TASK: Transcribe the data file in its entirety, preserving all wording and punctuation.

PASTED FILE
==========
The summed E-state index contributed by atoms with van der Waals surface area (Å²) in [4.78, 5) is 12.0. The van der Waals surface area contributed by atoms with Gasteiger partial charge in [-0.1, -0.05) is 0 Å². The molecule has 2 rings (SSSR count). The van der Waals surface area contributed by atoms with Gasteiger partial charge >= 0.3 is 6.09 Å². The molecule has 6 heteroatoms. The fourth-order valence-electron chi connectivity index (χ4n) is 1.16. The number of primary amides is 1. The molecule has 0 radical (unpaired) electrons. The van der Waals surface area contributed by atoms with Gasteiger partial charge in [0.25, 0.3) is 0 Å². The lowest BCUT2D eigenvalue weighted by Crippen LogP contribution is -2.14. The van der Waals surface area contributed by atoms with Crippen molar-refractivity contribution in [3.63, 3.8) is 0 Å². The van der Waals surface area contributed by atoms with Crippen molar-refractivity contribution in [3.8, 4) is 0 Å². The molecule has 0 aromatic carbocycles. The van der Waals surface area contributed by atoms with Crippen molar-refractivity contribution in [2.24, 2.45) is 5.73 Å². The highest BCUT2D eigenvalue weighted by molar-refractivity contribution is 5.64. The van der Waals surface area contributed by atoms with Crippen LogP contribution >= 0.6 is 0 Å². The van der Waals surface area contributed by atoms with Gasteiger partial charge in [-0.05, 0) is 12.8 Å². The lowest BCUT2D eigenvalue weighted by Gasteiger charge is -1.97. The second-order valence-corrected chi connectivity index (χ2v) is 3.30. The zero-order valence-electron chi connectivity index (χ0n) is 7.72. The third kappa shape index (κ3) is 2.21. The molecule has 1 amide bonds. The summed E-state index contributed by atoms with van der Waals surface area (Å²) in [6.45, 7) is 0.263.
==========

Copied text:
The summed E-state index contributed by atoms with van der Waals surface area (Å²) in [4.78, 5) is 12.0. The van der Waals surface area contributed by atoms with Gasteiger partial charge in [-0.1, -0.05) is 0 Å². The molecule has 2 rings (SSSR count). The van der Waals surface area contributed by atoms with Gasteiger partial charge >= 0.3 is 6.09 Å². The molecule has 6 heteroatoms. The fourth-order valence-electron chi connectivity index (χ4n) is 1.16. The number of primary amides is 1. The molecule has 0 radical (unpaired) electrons. The van der Waals surface area contributed by atoms with Gasteiger partial charge in [0.25, 0.3) is 0 Å². The lowest BCUT2D eigenvalue weighted by Crippen LogP contribution is -2.14. The van der Waals surface area contributed by atoms with Crippen molar-refractivity contribution in [3.63, 3.8) is 0 Å². The van der Waals surface area contributed by atoms with Crippen molar-refractivity contribution in [3.8, 4) is 0 Å². The molecule has 0 aromatic carbocycles. The van der Waals surface area contributed by atoms with Crippen molar-refractivity contribution in [2.24, 2.45) is 5.73 Å². The highest BCUT2D eigenvalue weighted by molar-refractivity contribution is 5.64. The van der Waals surface area contributed by atoms with Crippen LogP contribution >= 0.6 is 0 Å². The van der Waals surface area contributed by atoms with Gasteiger partial charge in [-0.05, 0) is 12.8 Å². The lowest BCUT2D eigenvalue weighted by Gasteiger charge is -1.97. The second-order valence-corrected chi connectivity index (χ2v) is 3.30. The zero-order valence-electron chi connectivity index (χ0n) is 7.72. The third kappa shape index (κ3) is 2.21. The molecule has 1 amide bonds. The summed E-state index contributed by atoms with van der Waals surface area (Å²) in [6.45, 7) is 0.263.